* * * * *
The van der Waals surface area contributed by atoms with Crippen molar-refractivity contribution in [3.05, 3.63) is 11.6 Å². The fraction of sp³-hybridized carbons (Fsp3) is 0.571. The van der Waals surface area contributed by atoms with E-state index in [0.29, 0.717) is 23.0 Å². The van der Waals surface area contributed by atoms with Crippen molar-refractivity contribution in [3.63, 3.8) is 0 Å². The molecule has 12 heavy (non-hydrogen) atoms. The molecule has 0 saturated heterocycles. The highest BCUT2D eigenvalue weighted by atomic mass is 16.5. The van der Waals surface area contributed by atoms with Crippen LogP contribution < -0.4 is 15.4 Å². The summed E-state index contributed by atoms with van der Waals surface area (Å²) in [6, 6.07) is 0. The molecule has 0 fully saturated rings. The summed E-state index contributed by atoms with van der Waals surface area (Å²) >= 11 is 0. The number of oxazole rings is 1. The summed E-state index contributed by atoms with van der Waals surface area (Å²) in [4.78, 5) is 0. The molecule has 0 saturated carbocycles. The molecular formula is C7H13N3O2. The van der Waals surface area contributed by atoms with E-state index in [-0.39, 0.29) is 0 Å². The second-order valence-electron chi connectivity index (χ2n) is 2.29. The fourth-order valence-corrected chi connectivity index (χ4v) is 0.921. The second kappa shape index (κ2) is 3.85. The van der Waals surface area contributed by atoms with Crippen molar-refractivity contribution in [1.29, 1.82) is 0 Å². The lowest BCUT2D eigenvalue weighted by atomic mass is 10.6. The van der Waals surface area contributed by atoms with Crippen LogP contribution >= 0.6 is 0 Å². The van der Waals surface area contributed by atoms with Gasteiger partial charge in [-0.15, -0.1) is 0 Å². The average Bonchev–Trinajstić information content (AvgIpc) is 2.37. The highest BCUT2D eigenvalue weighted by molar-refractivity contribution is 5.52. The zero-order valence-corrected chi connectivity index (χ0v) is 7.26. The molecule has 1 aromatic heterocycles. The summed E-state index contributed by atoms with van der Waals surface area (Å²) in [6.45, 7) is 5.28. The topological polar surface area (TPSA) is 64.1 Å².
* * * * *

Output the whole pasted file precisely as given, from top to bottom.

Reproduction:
The van der Waals surface area contributed by atoms with Crippen molar-refractivity contribution in [3.05, 3.63) is 11.6 Å². The fraction of sp³-hybridized carbons (Fsp3) is 0.571. The van der Waals surface area contributed by atoms with E-state index in [0.29, 0.717) is 23.0 Å². The van der Waals surface area contributed by atoms with Crippen molar-refractivity contribution in [3.63, 3.8) is 0 Å². The molecule has 12 heavy (non-hydrogen) atoms. The molecule has 0 saturated heterocycles. The highest BCUT2D eigenvalue weighted by atomic mass is 16.5. The van der Waals surface area contributed by atoms with Crippen LogP contribution < -0.4 is 15.4 Å². The summed E-state index contributed by atoms with van der Waals surface area (Å²) in [6, 6.07) is 0. The molecule has 0 fully saturated rings. The summed E-state index contributed by atoms with van der Waals surface area (Å²) >= 11 is 0. The number of oxazole rings is 1. The summed E-state index contributed by atoms with van der Waals surface area (Å²) in [4.78, 5) is 0. The molecule has 0 saturated carbocycles. The molecular formula is C7H13N3O2. The van der Waals surface area contributed by atoms with E-state index in [-0.39, 0.29) is 0 Å². The second-order valence-electron chi connectivity index (χ2n) is 2.29. The fourth-order valence-corrected chi connectivity index (χ4v) is 0.921. The second kappa shape index (κ2) is 3.85. The van der Waals surface area contributed by atoms with Crippen molar-refractivity contribution in [1.29, 1.82) is 0 Å². The lowest BCUT2D eigenvalue weighted by atomic mass is 10.6. The van der Waals surface area contributed by atoms with Crippen LogP contribution >= 0.6 is 0 Å². The van der Waals surface area contributed by atoms with Gasteiger partial charge in [-0.15, -0.1) is 0 Å². The average Bonchev–Trinajstić information content (AvgIpc) is 2.37. The highest BCUT2D eigenvalue weighted by molar-refractivity contribution is 5.52. The zero-order valence-corrected chi connectivity index (χ0v) is 7.26. The molecule has 1 aromatic heterocycles. The summed E-state index contributed by atoms with van der Waals surface area (Å²) in [6.45, 7) is 5.28. The topological polar surface area (TPSA) is 64.1 Å².